Some of the dispossessed Saxons ventured to present themselves before the Commissioners of the Inquiry to claim their rights; there were some even whose names were enrolled in the register, with terms of humble supplication, never employed by a Norman. These men declared that they were poor and wretched : and appealed to the clemency and mercy of the king. Those who, after much cringing, were suffered to retain some small portion of their paternal inheritance, were forced to pay for this favour by degrading and absurd services, or to receive it under the no less humiliating title of alms. In the roll, sons are said to hold the possessions of their fathers as an alms. Free women keep their fields as an alms. Another woman remains in the enjoyment of her husband's estate, on condition of feeding the king's dogs. And, lastly, a mother and son receive their ancient inheritance as a gift, on condition of their offering up prayers daily for the soul of the king's son, Richard.
39.-S.AXONS AND NORMANS.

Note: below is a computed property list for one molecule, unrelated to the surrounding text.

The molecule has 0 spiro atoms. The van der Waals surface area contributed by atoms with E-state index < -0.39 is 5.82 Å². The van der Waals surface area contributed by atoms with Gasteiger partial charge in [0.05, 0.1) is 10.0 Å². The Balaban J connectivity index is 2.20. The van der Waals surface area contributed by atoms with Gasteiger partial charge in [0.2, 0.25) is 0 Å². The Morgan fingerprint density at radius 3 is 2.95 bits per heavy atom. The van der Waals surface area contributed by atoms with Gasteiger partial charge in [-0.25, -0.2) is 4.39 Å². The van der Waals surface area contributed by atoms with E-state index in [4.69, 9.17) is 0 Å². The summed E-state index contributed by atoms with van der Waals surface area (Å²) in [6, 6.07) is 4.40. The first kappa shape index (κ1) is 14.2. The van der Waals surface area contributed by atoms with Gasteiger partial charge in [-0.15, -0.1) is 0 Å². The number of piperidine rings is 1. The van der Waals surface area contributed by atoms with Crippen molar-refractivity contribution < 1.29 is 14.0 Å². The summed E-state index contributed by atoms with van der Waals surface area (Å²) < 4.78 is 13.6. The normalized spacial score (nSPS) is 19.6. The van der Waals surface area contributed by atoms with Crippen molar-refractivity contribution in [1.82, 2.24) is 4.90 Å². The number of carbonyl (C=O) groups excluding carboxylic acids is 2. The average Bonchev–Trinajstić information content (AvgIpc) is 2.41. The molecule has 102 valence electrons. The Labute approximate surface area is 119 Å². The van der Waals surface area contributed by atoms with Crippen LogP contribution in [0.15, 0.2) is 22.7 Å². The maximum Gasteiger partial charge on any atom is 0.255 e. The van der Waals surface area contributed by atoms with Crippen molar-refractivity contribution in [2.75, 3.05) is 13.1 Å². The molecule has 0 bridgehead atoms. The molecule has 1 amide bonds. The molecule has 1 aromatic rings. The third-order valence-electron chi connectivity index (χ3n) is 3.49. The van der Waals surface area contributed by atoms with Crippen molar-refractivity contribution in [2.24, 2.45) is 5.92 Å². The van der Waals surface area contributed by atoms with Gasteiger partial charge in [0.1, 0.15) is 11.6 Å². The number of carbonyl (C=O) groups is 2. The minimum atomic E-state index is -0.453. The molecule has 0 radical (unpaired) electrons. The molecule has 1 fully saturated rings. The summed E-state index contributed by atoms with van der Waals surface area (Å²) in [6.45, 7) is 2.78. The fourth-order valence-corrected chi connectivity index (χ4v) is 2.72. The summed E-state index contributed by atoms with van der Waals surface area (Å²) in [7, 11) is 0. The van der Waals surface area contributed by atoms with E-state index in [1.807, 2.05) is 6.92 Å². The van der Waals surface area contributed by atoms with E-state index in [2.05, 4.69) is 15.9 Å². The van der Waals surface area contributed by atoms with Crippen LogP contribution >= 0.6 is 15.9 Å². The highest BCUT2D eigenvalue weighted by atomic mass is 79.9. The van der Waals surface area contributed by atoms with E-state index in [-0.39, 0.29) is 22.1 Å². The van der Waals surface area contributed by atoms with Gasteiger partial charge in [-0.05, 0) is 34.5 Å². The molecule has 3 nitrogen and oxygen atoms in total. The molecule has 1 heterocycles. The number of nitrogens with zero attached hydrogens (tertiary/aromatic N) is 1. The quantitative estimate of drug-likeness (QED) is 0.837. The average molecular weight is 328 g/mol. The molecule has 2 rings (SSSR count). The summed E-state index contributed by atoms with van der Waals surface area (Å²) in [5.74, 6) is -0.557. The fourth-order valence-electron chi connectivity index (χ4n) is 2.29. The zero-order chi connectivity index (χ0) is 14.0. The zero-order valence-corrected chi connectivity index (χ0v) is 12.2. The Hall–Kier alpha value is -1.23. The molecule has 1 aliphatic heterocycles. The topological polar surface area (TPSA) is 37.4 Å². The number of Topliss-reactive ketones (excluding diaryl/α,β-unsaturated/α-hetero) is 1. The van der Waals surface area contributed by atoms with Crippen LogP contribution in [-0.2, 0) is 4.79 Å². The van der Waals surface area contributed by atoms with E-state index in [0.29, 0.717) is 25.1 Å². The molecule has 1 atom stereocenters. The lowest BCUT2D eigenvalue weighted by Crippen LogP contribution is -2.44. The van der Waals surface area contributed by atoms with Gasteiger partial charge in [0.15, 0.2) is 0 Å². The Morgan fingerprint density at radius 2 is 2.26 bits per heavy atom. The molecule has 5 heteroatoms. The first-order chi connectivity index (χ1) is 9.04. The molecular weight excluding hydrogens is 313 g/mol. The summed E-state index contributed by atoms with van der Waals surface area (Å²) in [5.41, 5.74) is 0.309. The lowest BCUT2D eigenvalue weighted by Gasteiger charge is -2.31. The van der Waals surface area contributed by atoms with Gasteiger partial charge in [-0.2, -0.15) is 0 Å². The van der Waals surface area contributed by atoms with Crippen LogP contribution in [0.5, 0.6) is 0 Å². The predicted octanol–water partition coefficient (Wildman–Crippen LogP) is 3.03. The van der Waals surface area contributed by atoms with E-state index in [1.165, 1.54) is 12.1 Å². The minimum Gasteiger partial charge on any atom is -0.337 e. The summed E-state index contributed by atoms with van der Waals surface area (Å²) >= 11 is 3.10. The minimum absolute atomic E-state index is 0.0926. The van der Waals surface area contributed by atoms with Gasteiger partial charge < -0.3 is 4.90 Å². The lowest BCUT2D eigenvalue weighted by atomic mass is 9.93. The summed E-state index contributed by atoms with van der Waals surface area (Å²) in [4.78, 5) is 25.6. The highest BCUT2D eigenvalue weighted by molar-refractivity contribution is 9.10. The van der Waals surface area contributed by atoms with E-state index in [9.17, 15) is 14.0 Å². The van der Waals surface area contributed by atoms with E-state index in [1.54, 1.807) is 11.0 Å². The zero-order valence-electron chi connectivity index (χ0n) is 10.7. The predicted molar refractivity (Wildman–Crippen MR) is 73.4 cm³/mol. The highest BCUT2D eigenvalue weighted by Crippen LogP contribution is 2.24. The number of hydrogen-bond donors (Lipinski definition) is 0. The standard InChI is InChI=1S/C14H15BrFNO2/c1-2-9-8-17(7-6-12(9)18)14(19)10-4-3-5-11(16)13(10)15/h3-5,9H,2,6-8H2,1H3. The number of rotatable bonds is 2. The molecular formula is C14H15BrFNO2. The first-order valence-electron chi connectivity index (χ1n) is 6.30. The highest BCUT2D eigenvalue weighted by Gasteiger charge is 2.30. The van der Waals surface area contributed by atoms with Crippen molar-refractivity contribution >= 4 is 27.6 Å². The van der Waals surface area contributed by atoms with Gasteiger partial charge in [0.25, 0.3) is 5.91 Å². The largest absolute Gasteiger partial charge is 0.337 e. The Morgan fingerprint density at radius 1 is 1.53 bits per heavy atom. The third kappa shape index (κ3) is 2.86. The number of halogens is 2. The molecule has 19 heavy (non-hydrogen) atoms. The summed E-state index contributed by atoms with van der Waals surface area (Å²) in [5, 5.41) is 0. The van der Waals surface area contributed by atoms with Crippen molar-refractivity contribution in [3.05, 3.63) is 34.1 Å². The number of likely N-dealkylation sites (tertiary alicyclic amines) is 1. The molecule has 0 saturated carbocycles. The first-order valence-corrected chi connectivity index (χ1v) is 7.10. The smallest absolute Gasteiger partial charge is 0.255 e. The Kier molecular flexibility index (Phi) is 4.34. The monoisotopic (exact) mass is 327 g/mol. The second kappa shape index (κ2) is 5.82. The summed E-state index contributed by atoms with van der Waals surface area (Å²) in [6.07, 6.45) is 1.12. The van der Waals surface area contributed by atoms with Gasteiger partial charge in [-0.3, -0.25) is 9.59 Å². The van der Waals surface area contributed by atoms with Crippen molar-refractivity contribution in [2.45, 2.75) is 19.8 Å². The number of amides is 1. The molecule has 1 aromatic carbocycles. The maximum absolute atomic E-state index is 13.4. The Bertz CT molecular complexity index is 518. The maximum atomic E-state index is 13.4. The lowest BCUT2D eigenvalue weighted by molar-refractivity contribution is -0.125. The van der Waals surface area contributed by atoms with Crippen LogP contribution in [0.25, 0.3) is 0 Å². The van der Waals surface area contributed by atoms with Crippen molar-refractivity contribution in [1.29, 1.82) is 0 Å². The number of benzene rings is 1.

The Norman conquerors of England were rapidly absorbed by the conquered people: and the union of the two races took place at a period much earlier than has generally been stated by our historians. Though beaten in the field, after a long and stern struggle for their independence, and though perhaps decimated by seven dreadful years of war and carnage, the Saxons remained incomparably more numerous than their invaders, and it was considered an easier and a wiser task to conciliate them than to exterminate them. From his first coming into England, and, indeed, before his arrival, William the Conqueror had a strong party among the Saxon and Dano-Saxon thanes; this party rejoiced at his coming, and grew in numbers and strength after the battle of Hastings. To keep it steady to his interests, William at a very early period began to give these great thanes Norman wives. Several of these brides were of the highest rank. Thus the Conqueror gave his own niece Judith in marriage to the great Saxon earl Waltheof, whose warlike qualities, and great popularity with the Saxon people, miglit have made him formidable as an enemy many years after the catastrophe at Hastings. William even promised one of his own daughters to Edwin, Earl of Mercia, brotherin-law to the late King Harold ; and it appears that this marriage would have taken place, if suspicions had not been excited by the conduct of Edwin, who soon after fled from the Conqueror's court to put himself at the head of a formidable insurrection in the north country. Other young maidens from beyond sea, sisters or daughters to some of the noblest of the Conqueror's followers, were affianced to the sons of rich Saxons who had hoped to preserve their wealth by remaining quiet. But the more frequent inter-marriages among the chiefs of the two nations were those in which Norman barons and knights espoused Saxon heiresses. The fathers and brothers of many noble thanes, and of many great holders of land, perished in battle, either at Hastings or in the course of the seven years' war which followed that event; and by the ordinary dispositions of nature there was many a rich Saxon family that had daughters and no sons. By right of his feudal supremacy and kingly prerogative, William became guardian to all these Saxon orphans, and disposed of their lands and fortunes as he chose ; and over such heiresses as were not orphans he could exercise a control through their peace-seeking fathers. It was better to please the Saxon people by marrying these heiresses to his barons and knights, than to keep up a constant exasperation by forcibly seizing and giving away their estates; and it should appear, in spite of the frequent bravadoes about the rights of conquest, that the Norman chiefs considered the best rights to such estates, or the title least likely to be questioned, to be the hands of the Saxon heiresses whose ancestors had held them for ages. It is mentioned by several of the chroniclers, who were either contemporary or lived near the time, that many of the Norman and foreign adventurers who made part of William's first army of invasion, made no other bargain with him than that they should be married to Saxon heiresses, or to other rich young women in England. These chroniclers could not be expected to record all the marriages which took place between the two races (such a piece of family history would throw great light upon an important part of our national history), but they mention cases enough to prove the frequency of such alliances, and they speak of them as a fixed principle in the Conqueror's polity. In one generation the children proceeding from these marriages were numerous, and in these children the distinction between Norman and Saxon was already lost. But other and far more numerous intern arriages took place among those classes that were too poor or obscure to attract the notice of King William's